In the hurtling, slapdash fanciful action thriller “Project Power,” people get high by swallowing a tablet that looks like a cross between an old Contact cold-relief capsule and a tiny light bulb. The bottom half of the pill is dark and ridged, the top half is a bright orange Tesla energy field. The drug affects different takers in different ways — or maybe it just depends on which piece of visual-effects flimflam the filmmakers feel like unleashing at any given moment.
Early on, a drug taker catches fire, like Johnny Storm of the Fantastic Four, only in this case he’s really on fire, his body turned into a walking char, as if he were one of the X-Men immolating himself. (At the climax, he erupts like John Cassavetes at the end of “The Fury.”) Another dude’s body changes color and turns translucent as he runs really, really fast (45 miles per hour according to a breathless newspaper headline — which by my estimate sort of makes him the $2 Million Man). A woman’s limbs turn to ice, like something out of “Frozen” (a joke the movie makes), and a man bulges out like the Hulk; characters also acquire the ability to repel bullets. But the effects of the drug only last for five minutes, and though it’s said to confer extraordinary “power” (a word the movie uses about 10,000 times, as if that made it more powerful), getting high in this way doesn’t look all that much fun.
“Project Power” feels like part of a new trend in Netflix movies, or maybe a new genre: a film that isn’t a traditional superhero movie — it’s more of a jacked-up street thriller — but is full of touches that will remind you of superhero movies, so at certain points it kind of counts. (Since you’re sitting at home, scarfing entertainment on the small screen, there’s an impulse to say, “Check this out! It’s good enough!”) The Netflix smash “The Old Guard” really was a superhero movie. In “Project Power,” though, we’re not asked to root for these hungry-for-omnipotence souls who are popping capsules; they’re random human guinea pigs. We’re rooting for Art, a.k.a. the Major (Jamie Foxx), a former military officer who’s on an underworld collision course to learn who’s distributing the drug, so that he can squelch it at its source. He teams up with Robin (Dominique Fishback), a high-school hellion who’s been selling the drug on the side, and they become uneasy allies in a race to see what “power” really means.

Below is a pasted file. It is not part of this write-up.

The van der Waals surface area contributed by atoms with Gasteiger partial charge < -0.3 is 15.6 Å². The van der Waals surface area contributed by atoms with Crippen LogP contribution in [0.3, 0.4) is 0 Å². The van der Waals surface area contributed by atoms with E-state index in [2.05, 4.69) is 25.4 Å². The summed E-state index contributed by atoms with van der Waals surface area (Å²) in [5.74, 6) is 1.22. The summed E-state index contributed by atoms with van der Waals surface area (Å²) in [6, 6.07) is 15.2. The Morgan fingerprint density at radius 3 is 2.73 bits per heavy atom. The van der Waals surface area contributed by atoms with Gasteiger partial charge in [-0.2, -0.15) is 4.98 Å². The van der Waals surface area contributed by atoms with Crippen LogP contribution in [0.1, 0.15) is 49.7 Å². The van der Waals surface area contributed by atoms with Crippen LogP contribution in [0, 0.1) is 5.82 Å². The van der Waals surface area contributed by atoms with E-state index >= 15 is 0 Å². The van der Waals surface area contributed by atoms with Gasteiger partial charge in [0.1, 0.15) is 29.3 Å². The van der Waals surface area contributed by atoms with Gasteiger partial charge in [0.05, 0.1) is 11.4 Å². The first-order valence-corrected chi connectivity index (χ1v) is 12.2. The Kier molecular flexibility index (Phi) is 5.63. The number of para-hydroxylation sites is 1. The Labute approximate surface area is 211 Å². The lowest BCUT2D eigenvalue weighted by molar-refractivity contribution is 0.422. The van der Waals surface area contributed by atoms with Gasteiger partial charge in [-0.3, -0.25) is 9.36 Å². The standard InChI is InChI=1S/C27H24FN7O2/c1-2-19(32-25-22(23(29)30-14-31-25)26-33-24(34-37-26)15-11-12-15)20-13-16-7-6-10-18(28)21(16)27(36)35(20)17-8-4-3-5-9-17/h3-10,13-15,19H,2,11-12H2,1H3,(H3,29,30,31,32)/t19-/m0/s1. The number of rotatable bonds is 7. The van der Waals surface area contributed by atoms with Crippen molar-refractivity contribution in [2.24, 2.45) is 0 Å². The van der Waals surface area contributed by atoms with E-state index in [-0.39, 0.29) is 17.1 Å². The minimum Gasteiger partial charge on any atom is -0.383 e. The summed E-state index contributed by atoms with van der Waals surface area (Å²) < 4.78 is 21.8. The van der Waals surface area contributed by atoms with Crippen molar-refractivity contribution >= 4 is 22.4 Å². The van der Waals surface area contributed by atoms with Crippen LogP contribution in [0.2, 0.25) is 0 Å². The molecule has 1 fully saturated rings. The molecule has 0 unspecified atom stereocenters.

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“Project Power” has propulsion, little detonations of visual magic, the resonant setting of a still desperate New Orleans, and a better cast than a movie like this one tends to have. Yet watching it, you may find yourself aware of how patched together the whole thing is. The film’s directors, Henry Joost and Ariel Schulman (who made the 2011 embellished documentary “Catfish” and then went on to direct two “Paranormal Activity” sequels), want to give you a buzz. Each time the drug gets popped, there are montages of dilating eyeballs and triggered synapses that crudely mimic the ones in “Requiem for a Dream,” and the whole this drug will make you amazing! concept feels like a lift from “Limitless,” the terrific 2011 dramatic thriller that established Bradley Cooper as an actor who could do more than strut through a “Hangover” movie. “Limitless” was about a drug that was pure brain candy — one that let you tap the fabled other 80 percent of your brain, and turned Cooper’s character into a glittery-eyed schmoozer genius — and the antic fun of it was that the audience shared in the high.
In “Project Power,” we’re outside the drug experience, but the real clue to this downbeat flashy adventure’s rather slovenly soul is that it turns into a thriller about a conspiracy that’s grandiose yet naggingly abstract. The drug is part of a master plan to control people: to take away their power by giving them a false sense of power. That sounds like a tasty theme, but the script, by Mattson Tomlin, is a threadbare piece of work that makes you long for the sinister specificity and rooted danger of a good drug drama. “Project Power” is basically an overblown sketchbook of a movie with showcase effects.
And yet…every watchable but ultimately just okay Netflix potboiler should have an actor as inspired as Jamie Foxx at its center. Here’s a serious question: Has Foxx ever phoned it in? (I’d say no.) In “Project Power,” he’s playing a lost soldier who has personal reasons for his crusade, and Foxx dramatizes that commitment with a cool, wounded, reflective, moment-to-moment intensity that never wavers. Joseph Gordon-Levitt, as a cop who feels it’s his mandate to take the drug, since all the foes he’s fighting are on it, starts off by doing a bizarrely overstated robot macho-man thing, as if this were his impersonation of a bad Keanu Reeves performance. But he settles into a groove and becomes a stalwart presence. And Dominique Fishback, so superb in “The Hate U Give,” proves again that she has the right stuff. Her Robin presents an authentic weave of trauma and attitude, and she’s a free-style rapper — which Fishback nails, delivering her rhymes (which were written by Chika) with a do-or-die smolder.
The diversity of casting, which has become a Netflix hallmark, lends the film’s conspiracy — at least, in theory — a fresh dimension of social fervor, calling up overtones of the 1932 Tuskegee Experiment, and the widespread perception that the drugs that poured into America’s inner cities in the late ’60s, ’70s, and ’80s did so with a tacit degree of government approval. Yet that doesn’t absolve the movie of the need to fill in the logistics of the conspiracy in a compelling way. Like other recent Netflix action films (“Extraction” and, yes, “The Old Guard”), “Project Power” gives you the sensation that it’s drawing on so many decades’ worth of pulp clichés that the movie can scarcely bother to pretend it’s anything but a remix.